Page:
By Ronald N. Guy Jr
In the immortal words of Buffalo Springfield, “There’s something happening here and what it is ain’t exactly clear.” But by the time you read this, the verdict will be in - the Washington Nationals will have won the World Series or have fallen painfully short – and I…we…will have lived, for better or for worse, what was previously unknown.
Crazy statement: The outcome doesn’t matter. Some context…
I worked with a Yankees fan in the early 2000s. A keen eye will recognize the timeframe as a glorious, multi-championship era (the Yankees won four championships between 1996 and 2003) and question my colleague’s authenticity. No need – “Bob” arrived in Southern Maryland from New York and the shadows of Yankee Stadium. He wasn’t a Derek Jeter and Mariano Rivera bandwagon fan; the pinstripes were in his bones.
At the time, I had never had a baseball team of my own – the Nats wouldn’t arrive until 2005. I casually rooted for the Orioles as a kid, but once Cal Ripken Jr. retired, I abandoned them and Peter Angelos, their curmudgeon owner, altogether. Me and the O’s? There was never any love.
This is relevant because loving a baseball team is different from other sports. Baseball is beautifully antiquated, a unicorn of sorts in this otherwise instant and over-stimulated age. It forces us to slow down, to contemplate, to think carefully and notice little details normally smudged by life on fast-forward. During the regular season, sitting in the park on a beautiful summer day offers a therapeutic calm; during the playoffs, watching this untimed sport filled with mind-racing dead-time can torment like no other.
Bob and I worked together for about three years and his beloved Yankees made the playoffs every fall of our professional overlap. Sometimes things went the Yankees’ – and Bob’s – way, and sometimes they didn’t. Whatever the outcome, the games were usually long, dramatic affairs with an emotional, anxiety-inducing crescendo with every pitch.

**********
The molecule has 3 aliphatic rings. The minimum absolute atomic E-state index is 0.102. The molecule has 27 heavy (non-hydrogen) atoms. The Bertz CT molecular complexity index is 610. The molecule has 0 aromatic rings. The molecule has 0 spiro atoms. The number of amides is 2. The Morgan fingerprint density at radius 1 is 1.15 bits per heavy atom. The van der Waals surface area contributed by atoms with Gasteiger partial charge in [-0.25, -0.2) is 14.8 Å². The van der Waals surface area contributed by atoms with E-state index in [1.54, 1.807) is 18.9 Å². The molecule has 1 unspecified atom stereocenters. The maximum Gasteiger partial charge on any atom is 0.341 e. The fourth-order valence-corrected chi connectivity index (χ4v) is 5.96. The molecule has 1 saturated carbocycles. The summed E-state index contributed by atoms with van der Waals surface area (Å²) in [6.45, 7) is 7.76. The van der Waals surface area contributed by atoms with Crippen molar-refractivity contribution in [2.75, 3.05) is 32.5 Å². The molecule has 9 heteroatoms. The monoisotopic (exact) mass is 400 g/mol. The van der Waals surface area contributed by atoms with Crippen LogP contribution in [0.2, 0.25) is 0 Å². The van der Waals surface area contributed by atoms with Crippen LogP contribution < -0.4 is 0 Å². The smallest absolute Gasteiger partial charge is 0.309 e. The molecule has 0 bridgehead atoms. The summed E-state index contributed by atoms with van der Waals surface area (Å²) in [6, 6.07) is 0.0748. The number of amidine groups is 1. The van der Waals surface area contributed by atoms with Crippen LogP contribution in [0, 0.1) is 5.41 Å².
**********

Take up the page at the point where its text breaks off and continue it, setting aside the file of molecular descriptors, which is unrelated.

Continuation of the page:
I loved talking to him the morning after epic games (easier if the Yankees won). The outcome wasn’t my primary interest; instead, I was intrigued to hear from a true, diehard fan, what it was like to root for a baseball team - your beloved baseball team - during a deep October run to the World Series.
Bob had a light-up-the-room, beaming smile that was typically accompanied by a warm chuckle. I remember pressing him once after a particularly epic Yankees playoff game, “Bob what was it like for you watching that…pitch after pitch, inning after inning?” Bob grinned and said, “Ronnie, you can’t understand…it is like misery and joy at the same time.”
Bruce Springsteen is known to scream, “Is anybody alive out there?”, before ripping into his song “Radio Nowhere”. It’s a rousing pulse-check, just to make sure his audience is appropriately frenzied. This October, as the Nationals marched to the World Series, obsessive pacing, sweaty palms, guttural screams of joy and anguish and a permanent knot in my stomach became evening norms. Sleep…was in short supply. At all points, I felt very much alive. Or was I accelerating toward a premature, stress-induced demise? Maybe both?
Regardless, and like Bob earlier this millennium, I wouldn’t have had it any other way. The Nats didn’t just inject my October…our October…with adrenaline, they brought us together in a way that few things other than sports can. We rallied behind the excellence of Juan Soto, who just turned 21, the irresistible story Ryan Zimmerman, the 35-year-old, lifelong Nat, and “Baby Shark”, the Gerardo Parra walk-up song that galvanized Nats Nation. It was all highly contagious, memorable stuff.
Whatever the ending, we rallied together and shared much - ups and downs, hope and doubt, joy and anxiety. Curly “W’s became our trademark; wearing red, white and blue represented more than patriotism; and starting work days with discussions of baseball was certainly more fun than, you know, actual work. D.C. in the fall of 2019 transformed into the New York that was described to me so many years ago. What a time to be alive.
Wherever Bob is, I picture him smiling while he whispers, “Now Ronnie understands”.
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